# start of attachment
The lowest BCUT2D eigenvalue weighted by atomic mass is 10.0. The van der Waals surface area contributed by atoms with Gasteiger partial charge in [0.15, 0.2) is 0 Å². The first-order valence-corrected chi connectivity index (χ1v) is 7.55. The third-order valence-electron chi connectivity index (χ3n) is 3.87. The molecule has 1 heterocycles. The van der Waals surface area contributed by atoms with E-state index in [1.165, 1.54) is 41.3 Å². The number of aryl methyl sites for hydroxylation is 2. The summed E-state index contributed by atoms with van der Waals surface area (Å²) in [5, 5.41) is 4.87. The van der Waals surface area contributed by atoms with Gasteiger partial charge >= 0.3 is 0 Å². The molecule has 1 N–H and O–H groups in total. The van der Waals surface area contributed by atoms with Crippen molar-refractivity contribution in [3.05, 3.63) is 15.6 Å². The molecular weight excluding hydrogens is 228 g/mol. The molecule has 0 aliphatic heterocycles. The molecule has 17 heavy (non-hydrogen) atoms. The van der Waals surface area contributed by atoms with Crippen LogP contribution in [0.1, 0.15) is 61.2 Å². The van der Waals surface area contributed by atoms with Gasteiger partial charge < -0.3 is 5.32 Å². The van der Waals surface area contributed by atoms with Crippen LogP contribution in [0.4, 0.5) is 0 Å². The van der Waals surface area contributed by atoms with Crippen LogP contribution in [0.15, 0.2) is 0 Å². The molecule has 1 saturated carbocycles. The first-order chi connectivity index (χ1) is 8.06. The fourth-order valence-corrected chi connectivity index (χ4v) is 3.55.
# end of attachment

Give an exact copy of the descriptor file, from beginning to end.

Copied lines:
The lowest BCUT2D eigenvalue weighted by atomic mass is 10.0. The van der Waals surface area contributed by atoms with Gasteiger partial charge in [0.15, 0.2) is 0 Å². The first-order valence-corrected chi connectivity index (χ1v) is 7.55. The third-order valence-electron chi connectivity index (χ3n) is 3.87. The molecule has 1 heterocycles. The van der Waals surface area contributed by atoms with E-state index in [1.165, 1.54) is 41.3 Å². The number of aryl methyl sites for hydroxylation is 2. The summed E-state index contributed by atoms with van der Waals surface area (Å²) in [5, 5.41) is 4.87. The van der Waals surface area contributed by atoms with Gasteiger partial charge >= 0.3 is 0 Å². The molecule has 1 N–H and O–H groups in total. The van der Waals surface area contributed by atoms with Crippen molar-refractivity contribution in [3.05, 3.63) is 15.6 Å². The molecular weight excluding hydrogens is 228 g/mol. The molecule has 0 aliphatic heterocycles. The molecule has 17 heavy (non-hydrogen) atoms. The van der Waals surface area contributed by atoms with Crippen LogP contribution in [0.1, 0.15) is 61.2 Å². The van der Waals surface area contributed by atoms with Gasteiger partial charge < -0.3 is 5.32 Å². The van der Waals surface area contributed by atoms with Crippen LogP contribution in [0.4, 0.5) is 0 Å². The van der Waals surface area contributed by atoms with Crippen LogP contribution in [0.15, 0.2) is 0 Å². The molecule has 1 saturated carbocycles. The first-order chi connectivity index (χ1) is 8.06. The fourth-order valence-corrected chi connectivity index (χ4v) is 3.55.